Rome, November 2016

This year’s birthday treat was a five day trip to Rome. It’s a place I’ve wanted to visit for a long time, not so much for the fashion and Italian style, but because of the impact the Roman Empire had on the world and the huge amount of historic attractions they have.

The Colosseum

The Colosseum or “Flavian Amphitheatre” as it was originally known was the first permanent amphitheatre to be built and a gift to the citizens of Rome from the wealthy elite. As with all visitors to Rome the Colosseum was at the top of my list of things to see. I was keen to learn more about despot emperors and gladiatorial death matches and stand in the place where it all happened.

Whilst large in appearance from the outside, on the inside it feels packed in, almost cosy. Walking around it’s easy to imagine what it would have been like when the games were taking place, the noise, heat, smell, the blood and the atmosphere. The games were a time of celebration lasting many days, where gladiators fought, criminals were executed in cruel and unusual ways and many thousands of  wild animals  slaughtered.

Contrary to popular belief not all gladiatorial matches ended in death. The gladiators were expensive to train and support and it was bad business to keep killing them. More often than not the matches only required a decisive outcome, allowing the gladiators to fight another day.

To get the most out of my visit I opted to go with a tour from Walks of Italy. The tour covered two areas, the Colosseum, the Roman Forum and Palatine Hill. The benefits of a tour are that you get a knowledgeable guide who packs in the history and keeps it interesting, a nice little headset so you can hear what’s being said whilst wandering away from the group to take pictures and the added benefit of not having to queue to get in.

The Pantheon

The Pantheon, built by the emperor Hadrian between 118 and 125 AD is one of the best preserved Roman monuments around. It stands solidly and impressively with a huge frontage of columns, each of which weigh 60 tonnes and were transported all the way from Egypt. Going inside the first thing that grabs your attention is the ceiling dome, still the largest unreinforced concrete dome in the world (interesting to engineers like me) and the only source of natural light is the large Oculus in the middle. The Pantheon is the final resting place of the two Italian kings and the painter Raphael and has an impressive amount of decoration around the sides if you can stop staring upwards.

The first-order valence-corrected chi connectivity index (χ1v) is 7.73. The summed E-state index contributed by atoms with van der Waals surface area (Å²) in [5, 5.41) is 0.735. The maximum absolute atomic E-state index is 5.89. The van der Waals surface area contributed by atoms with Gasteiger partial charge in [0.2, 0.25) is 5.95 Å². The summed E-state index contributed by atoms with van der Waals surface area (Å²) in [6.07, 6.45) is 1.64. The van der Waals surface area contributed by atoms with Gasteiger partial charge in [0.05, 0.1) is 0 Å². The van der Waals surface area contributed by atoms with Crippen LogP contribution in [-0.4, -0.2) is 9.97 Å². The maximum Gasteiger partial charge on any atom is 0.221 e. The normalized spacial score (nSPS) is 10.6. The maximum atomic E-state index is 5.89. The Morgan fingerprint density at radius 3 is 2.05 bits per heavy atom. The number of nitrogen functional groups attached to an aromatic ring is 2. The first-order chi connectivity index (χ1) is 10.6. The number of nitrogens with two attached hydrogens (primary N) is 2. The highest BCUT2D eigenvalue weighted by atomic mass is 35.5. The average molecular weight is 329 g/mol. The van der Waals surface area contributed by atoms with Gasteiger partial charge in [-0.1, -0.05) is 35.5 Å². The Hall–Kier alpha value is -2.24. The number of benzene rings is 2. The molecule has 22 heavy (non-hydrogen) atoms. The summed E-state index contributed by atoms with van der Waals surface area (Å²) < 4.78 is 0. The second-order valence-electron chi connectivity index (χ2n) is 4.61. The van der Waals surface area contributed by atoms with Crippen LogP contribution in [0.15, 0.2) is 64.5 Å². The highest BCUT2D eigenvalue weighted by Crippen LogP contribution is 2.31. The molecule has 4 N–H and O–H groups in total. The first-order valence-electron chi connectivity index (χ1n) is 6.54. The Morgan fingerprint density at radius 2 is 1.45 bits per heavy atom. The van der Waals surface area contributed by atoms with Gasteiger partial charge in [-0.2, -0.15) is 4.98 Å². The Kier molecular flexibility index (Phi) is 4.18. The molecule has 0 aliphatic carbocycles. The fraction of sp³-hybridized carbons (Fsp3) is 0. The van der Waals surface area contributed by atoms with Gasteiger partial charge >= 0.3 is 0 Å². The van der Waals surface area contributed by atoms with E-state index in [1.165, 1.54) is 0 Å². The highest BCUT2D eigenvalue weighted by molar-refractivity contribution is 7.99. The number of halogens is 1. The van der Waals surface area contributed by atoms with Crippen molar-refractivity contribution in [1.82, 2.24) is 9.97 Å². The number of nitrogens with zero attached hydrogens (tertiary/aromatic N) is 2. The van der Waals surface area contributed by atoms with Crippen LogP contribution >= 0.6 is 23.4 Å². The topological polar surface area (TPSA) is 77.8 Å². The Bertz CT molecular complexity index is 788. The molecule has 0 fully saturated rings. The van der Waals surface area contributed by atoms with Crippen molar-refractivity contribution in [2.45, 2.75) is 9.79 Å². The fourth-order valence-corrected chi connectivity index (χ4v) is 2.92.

The Roman Forum

I visited the roman forum as the second part of my guided tour. Had I had more time I would have gone back to explore the site further as there was plenty left to see.

The Roman forum was the political, administrative and religious centres of Rome between 800 BC to 600 AD. When the Roman Empire collapsed the forum gradually became abandoned with many of the buildings being plundered for use elsewhere. Although it was known about it wasn’t excavated until 1803 and it took over 100 years to open the site up.

Walking around it isn’t immediately apparent what it is you’re looking at. This is where the use of a guide is invaluable, I learnt about each part of the vast layout of ruins and building footprints. Walking down Palatine hill you get an impressive view of where each of the buildings and temples would have been and their significance to Roman society.

St. Peter’s Basilica

You can’t go to Rome and not go to the Vatican. But rather than pay to go into the Vatican museum I opted to stick to St Peters basilica, its free and less crowded. 

This is the church to end all churches, its huge and every inch crammed full of historic detail. The first thing you see when you walk through the door is Michelangelo’s Pietà. From there you walk into the main body of the church and you can look down its cavernous length to Bernini’s baldacchino. At the far you can look up to Michelangelo’s dome. Every direction you look is awe inspiring and humbling even to the non religious.

Pope fact – St Peters basilica is the final resting place to no less than 91 popes.

The Streets of Rome

In short, tight and twisty with a lot of cobbled streets.

One of the things I like to do when I go to a new city is walk around the streets and take it all in. I find that if you only go from attraction to attraction you don’t get to see the heart of the city. I like to look at the buildings, the architecture and the shops, trying to get a feel for the day to hustle and bustle.

As you would expect there were plenty of places to eat and drink with many street bars and cafes open till late in the evening. One thing that I found interesting was the amount of water fountains around the city, it makes perfect sense considering how hot this place can get during the summer months. Stepping off the main streets down back alley ways continually turns up interesting things to check out, religious drawings set in the walls of buildings and statues randomly poking out of building corners.


There are no shortages of churches in Rome. All of them are free to enter and all of them are impressively decorated.


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